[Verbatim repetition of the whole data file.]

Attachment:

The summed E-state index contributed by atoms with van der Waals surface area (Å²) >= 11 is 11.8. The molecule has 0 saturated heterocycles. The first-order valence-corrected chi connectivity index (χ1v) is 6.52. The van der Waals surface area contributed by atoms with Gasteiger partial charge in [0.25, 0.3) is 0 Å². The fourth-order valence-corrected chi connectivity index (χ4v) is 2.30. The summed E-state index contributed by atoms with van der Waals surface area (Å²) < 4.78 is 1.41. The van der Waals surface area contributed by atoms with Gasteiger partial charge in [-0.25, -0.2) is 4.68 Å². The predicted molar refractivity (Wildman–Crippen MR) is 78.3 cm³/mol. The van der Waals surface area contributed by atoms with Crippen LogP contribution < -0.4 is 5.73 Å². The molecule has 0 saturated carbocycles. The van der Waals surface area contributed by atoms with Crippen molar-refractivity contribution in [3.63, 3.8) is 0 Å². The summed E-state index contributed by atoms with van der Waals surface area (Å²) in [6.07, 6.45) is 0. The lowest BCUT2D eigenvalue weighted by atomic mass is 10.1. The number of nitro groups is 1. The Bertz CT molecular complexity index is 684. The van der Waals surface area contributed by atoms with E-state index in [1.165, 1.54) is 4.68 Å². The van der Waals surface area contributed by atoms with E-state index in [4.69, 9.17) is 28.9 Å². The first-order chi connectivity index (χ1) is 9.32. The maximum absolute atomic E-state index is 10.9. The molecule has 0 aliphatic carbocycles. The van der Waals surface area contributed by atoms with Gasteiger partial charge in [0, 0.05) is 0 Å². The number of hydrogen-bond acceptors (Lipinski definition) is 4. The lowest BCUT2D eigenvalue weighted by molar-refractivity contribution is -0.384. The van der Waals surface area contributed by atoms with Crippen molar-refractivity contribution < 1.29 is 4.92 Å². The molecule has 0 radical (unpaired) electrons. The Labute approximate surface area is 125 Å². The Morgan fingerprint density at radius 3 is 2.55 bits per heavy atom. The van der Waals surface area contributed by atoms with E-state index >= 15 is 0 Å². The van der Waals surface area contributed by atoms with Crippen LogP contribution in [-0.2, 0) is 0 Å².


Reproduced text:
The summed E-state index contributed by atoms with van der Waals surface area (Å²) >= 11 is 11.8. The molecule has 0 saturated heterocycles. The first-order valence-corrected chi connectivity index (χ1v) is 6.52. The van der Waals surface area contributed by atoms with Gasteiger partial charge in [0.25, 0.3) is 0 Å². The fourth-order valence-corrected chi connectivity index (χ4v) is 2.30. The summed E-state index contributed by atoms with van der Waals surface area (Å²) < 4.78 is 1.41. The van der Waals surface area contributed by atoms with Gasteiger partial charge in [-0.25, -0.2) is 4.68 Å². The predicted molar refractivity (Wildman–Crippen MR) is 78.3 cm³/mol. The van der Waals surface area contributed by atoms with Crippen LogP contribution < -0.4 is 5.73 Å². The molecule has 0 saturated carbocycles. The van der Waals surface area contributed by atoms with Crippen molar-refractivity contribution in [3.63, 3.8) is 0 Å². The summed E-state index contributed by atoms with van der Waals surface area (Å²) in [6.07, 6.45) is 0. The lowest BCUT2D eigenvalue weighted by atomic mass is 10.1. The number of nitro groups is 1. The Bertz CT molecular complexity index is 684. The van der Waals surface area contributed by atoms with E-state index in [1.165, 1.54) is 4.68 Å². The van der Waals surface area contributed by atoms with E-state index in [4.69, 9.17) is 28.9 Å². The first-order chi connectivity index (χ1) is 9.32. The maximum absolute atomic E-state index is 10.9. The molecule has 0 aliphatic carbocycles. The van der Waals surface area contributed by atoms with Gasteiger partial charge in [0, 0.05) is 0 Å². The number of hydrogen-bond acceptors (Lipinski definition) is 4. The lowest BCUT2D eigenvalue weighted by molar-refractivity contribution is -0.384. The van der Waals surface area contributed by atoms with Crippen molar-refractivity contribution < 1.29 is 4.92 Å². The molecule has 0 radical (unpaired) electrons. The Labute approximate surface area is 125 Å². The Morgan fingerprint density at radius 3 is 2.55 bits per heavy atom. The van der Waals surface area contributed by atoms with E-state index >= 15 is 0 Å². The van der Waals surface area contributed by atoms with Crippen LogP contribution in [-0.2, 0) is 0 Å².